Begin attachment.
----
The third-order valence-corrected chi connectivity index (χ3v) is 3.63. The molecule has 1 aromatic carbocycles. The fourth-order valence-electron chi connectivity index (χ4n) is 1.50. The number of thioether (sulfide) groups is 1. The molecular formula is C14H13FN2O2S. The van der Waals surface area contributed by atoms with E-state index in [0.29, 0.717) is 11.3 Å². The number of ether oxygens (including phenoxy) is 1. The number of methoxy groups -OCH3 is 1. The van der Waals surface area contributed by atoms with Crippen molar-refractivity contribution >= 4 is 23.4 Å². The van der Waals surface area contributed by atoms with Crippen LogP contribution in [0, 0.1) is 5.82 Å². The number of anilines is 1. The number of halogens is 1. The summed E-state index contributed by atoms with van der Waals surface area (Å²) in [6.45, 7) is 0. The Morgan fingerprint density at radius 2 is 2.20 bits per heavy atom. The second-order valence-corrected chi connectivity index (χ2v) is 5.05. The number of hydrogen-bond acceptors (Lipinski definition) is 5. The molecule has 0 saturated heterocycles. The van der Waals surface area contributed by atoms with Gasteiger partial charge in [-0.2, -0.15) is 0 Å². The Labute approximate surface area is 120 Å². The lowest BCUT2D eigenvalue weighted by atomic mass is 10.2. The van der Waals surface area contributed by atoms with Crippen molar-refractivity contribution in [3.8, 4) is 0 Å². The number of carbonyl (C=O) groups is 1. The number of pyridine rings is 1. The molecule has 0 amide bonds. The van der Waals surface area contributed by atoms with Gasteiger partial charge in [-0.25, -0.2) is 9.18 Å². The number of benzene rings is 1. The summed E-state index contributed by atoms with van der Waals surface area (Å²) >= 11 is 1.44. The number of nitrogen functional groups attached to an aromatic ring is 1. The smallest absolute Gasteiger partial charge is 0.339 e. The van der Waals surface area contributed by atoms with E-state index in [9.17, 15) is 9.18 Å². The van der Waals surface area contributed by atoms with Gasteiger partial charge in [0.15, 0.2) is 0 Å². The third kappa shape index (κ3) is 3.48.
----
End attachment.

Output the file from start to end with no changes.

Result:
The third-order valence-corrected chi connectivity index (χ3v) is 3.63. The molecule has 1 aromatic carbocycles. The fourth-order valence-electron chi connectivity index (χ4n) is 1.50. The number of thioether (sulfide) groups is 1. The molecular formula is C14H13FN2O2S. The van der Waals surface area contributed by atoms with E-state index in [0.29, 0.717) is 11.3 Å². The number of ether oxygens (including phenoxy) is 1. The number of methoxy groups -OCH3 is 1. The van der Waals surface area contributed by atoms with Crippen molar-refractivity contribution >= 4 is 23.4 Å². The van der Waals surface area contributed by atoms with Crippen LogP contribution in [0, 0.1) is 5.82 Å². The number of anilines is 1. The number of halogens is 1. The summed E-state index contributed by atoms with van der Waals surface area (Å²) in [6.45, 7) is 0. The Morgan fingerprint density at radius 2 is 2.20 bits per heavy atom. The second-order valence-corrected chi connectivity index (χ2v) is 5.05. The number of hydrogen-bond acceptors (Lipinski definition) is 5. The molecule has 0 saturated heterocycles. The van der Waals surface area contributed by atoms with Gasteiger partial charge in [-0.2, -0.15) is 0 Å². The Labute approximate surface area is 120 Å². The lowest BCUT2D eigenvalue weighted by atomic mass is 10.2. The van der Waals surface area contributed by atoms with Crippen molar-refractivity contribution in [3.8, 4) is 0 Å². The number of carbonyl (C=O) groups is 1. The number of pyridine rings is 1. The molecule has 0 amide bonds. The van der Waals surface area contributed by atoms with Gasteiger partial charge in [-0.25, -0.2) is 9.18 Å². The number of benzene rings is 1. The summed E-state index contributed by atoms with van der Waals surface area (Å²) >= 11 is 1.44. The number of nitrogen functional groups attached to an aromatic ring is 1. The smallest absolute Gasteiger partial charge is 0.339 e. The van der Waals surface area contributed by atoms with E-state index in [9.17, 15) is 9.18 Å². The van der Waals surface area contributed by atoms with Gasteiger partial charge in [0.15, 0.2) is 0 Å². The third kappa shape index (κ3) is 3.48.